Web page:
STAR SPANGLED BANNER – [KEY, Francis Scott], "Defence of Fort M'Henry", excised from the Baltimore Patriot and Evening Advertiser, 20 September 1814.
The earliest printing of "The Star Spangled Banner" in private hands and the song's first printing in a newspaper – published only days following its composition by Francis Scott Key. The text of Key’s verses appears under the title, "The Defence of Fort M'Henry" with details of its composition: "The annexed song was composed under the following circumstances – A gentleman had left Baltimore, in a flag of Truce for the purpose of getting released from a British fleet a friend of his, who had been captured at Marlborough. He went as far as the mouth of the Patuxent, and was not permitted to return lest the intended attack on Baltimore should be disclosed. He was therefore brought up the bay to the mouth of the Patapsco, where the flag vessel was kept under the guns of a frigate, and he was compelled to witness the bombardment of Fort McHenry, which the Admiral had boasted that he would carry in a few hours, and that the city must fall. He watched the flag at the Fort through the whole day with an anxiety that can be better felt than described, until the night prevented him from seeing it. In the night he watched the Bomb-Shells, at an early dawn his eye was again greeted by the proudly-waving flag of his country." The verses were to be sung with the melody of a popular British tune "Anacreon in Heaven".
The chronology of the U.S. national anthem’s composition and earliest printings is well documented. It was written at a low point in the War of 1812, weeks after the British had captured Washington and burned the U.S. Capitol, turning next to attack Baltimore, a hotbed of American pro-war sentiment. Key, who had been a captive of the British fleet near the entrance to Baltimore Harbor since 7 September, spent the night of the 13th-14th observing the battle together with two other American detainees, including a government agent for prisoner exchange named John Stuart Skinner. In the immediate aftermath, jubilant at the British failure to subdue Fort McHenry and capture the city, Key began his rough draft of what would become “The Star Spangled Banner.” Over the next several days, the invaders abandoned their unsuccessful assault, withdrew their troops from the outskirts of the city, and prepared to set sail. Key and the other prisoners were released from captivity and returned to shore on the evening of 16 September and he finished composing the song in his room at a Baltimore inn the same night.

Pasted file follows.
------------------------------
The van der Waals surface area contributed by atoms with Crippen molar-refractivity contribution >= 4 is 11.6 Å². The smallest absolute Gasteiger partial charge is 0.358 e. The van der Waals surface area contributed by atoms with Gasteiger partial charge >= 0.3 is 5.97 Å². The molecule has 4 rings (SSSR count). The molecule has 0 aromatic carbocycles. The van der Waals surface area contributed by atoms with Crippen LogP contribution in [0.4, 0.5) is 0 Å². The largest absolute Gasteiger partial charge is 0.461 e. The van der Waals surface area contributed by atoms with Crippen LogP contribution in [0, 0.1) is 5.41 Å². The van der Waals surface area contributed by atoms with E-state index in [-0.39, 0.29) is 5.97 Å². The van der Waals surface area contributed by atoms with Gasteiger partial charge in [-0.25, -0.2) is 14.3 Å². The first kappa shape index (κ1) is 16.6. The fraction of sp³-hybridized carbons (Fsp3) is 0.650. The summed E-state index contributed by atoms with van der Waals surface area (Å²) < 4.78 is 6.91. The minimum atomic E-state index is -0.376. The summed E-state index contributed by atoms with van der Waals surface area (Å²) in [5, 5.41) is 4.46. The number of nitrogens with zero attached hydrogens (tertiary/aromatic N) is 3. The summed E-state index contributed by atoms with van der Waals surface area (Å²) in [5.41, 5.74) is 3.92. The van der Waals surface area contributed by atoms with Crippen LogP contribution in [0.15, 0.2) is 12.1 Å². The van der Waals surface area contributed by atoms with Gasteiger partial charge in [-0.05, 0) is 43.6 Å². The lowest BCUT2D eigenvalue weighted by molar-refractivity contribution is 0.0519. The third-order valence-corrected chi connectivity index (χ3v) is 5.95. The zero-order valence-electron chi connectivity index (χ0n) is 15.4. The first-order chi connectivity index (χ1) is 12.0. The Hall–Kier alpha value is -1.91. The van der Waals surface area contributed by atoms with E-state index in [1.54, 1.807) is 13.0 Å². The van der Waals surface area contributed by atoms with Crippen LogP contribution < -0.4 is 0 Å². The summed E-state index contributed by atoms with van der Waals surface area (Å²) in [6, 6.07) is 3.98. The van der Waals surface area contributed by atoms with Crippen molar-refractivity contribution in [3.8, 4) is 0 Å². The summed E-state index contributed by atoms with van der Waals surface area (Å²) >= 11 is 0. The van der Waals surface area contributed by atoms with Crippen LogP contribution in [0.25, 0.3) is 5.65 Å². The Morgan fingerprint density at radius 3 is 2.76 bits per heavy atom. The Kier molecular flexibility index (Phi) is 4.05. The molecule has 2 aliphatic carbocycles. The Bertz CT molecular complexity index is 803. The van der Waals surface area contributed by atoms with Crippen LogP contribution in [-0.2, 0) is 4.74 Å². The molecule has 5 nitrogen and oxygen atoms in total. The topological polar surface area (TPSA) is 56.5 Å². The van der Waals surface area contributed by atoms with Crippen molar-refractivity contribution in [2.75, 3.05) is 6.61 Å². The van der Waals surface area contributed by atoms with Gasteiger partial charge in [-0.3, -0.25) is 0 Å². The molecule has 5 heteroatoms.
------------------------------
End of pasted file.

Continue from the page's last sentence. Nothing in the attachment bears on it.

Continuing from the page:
Key’s composition struck an immediate chord among Baltimore’s battle-weary citizens and the song was hastily printed as a broadside handbill (this is believed to be what the Baltimore Patriot’s editors referred to when they noted that this "beautiful and animating effusion" had "already been extensively circulated"). At some point on the morning of 17 September, J.S. Skinner called on Key at the inn and obtained a manuscript of the song. Then, as Skinner would later recount, he "passed it to the Baltimore Patriot, and through it to immortality."
Brigham identifies six copies of this issue of the Baltimore Patriot in institutional collections (Filby and Howard recorded five). However, since that time several issues have been lost. At present, we can confirm the existence of three copies only: two at the American Antiquarian Society and an imperfect copy at the Wisconsin Historical Society. There are no other full issues (or clippings) from the 20 September 1814 edition of the Baltimore Patriot known in private holdings. Provenance: The present example was discovered by a collector and historian mounted in an early nineteenth century scrapbook kept by an unidentified individual.
One page clipping, 280 x 62mm, printed on paper in a single column and affixed to an album page with wax (small loss at lower right margin affecting two letters, 40mm horizontal tear in third stanza affects one line of text, mild toning).